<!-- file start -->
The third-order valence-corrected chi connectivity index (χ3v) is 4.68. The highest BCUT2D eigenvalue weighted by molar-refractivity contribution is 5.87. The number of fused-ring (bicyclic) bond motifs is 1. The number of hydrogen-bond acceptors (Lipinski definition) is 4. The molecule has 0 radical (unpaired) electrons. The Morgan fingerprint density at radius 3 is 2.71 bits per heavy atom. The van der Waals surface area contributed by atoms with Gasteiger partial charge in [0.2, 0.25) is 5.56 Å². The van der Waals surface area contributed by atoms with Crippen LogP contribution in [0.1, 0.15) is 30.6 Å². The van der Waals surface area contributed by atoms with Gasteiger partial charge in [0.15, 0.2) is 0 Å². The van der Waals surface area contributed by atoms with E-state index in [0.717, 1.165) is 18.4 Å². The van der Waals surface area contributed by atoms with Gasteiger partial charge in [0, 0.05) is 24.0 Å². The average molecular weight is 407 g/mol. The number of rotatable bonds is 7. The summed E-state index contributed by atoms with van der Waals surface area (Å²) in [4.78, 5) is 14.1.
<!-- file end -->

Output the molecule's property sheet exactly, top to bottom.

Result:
The third-order valence-corrected chi connectivity index (χ3v) is 4.68. The highest BCUT2D eigenvalue weighted by molar-refractivity contribution is 5.87. The number of fused-ring (bicyclic) bond motifs is 1. The number of hydrogen-bond acceptors (Lipinski definition) is 4. The molecule has 0 radical (unpaired) electrons. The Morgan fingerprint density at radius 3 is 2.71 bits per heavy atom. The van der Waals surface area contributed by atoms with Gasteiger partial charge in [0.2, 0.25) is 5.56 Å². The van der Waals surface area contributed by atoms with Crippen LogP contribution in [0.1, 0.15) is 30.6 Å². The van der Waals surface area contributed by atoms with Gasteiger partial charge in [0.15, 0.2) is 0 Å². The van der Waals surface area contributed by atoms with E-state index in [0.717, 1.165) is 18.4 Å². The van der Waals surface area contributed by atoms with Gasteiger partial charge in [0, 0.05) is 24.0 Å². The average molecular weight is 407 g/mol. The number of rotatable bonds is 7. The summed E-state index contributed by atoms with van der Waals surface area (Å²) in [4.78, 5) is 14.1.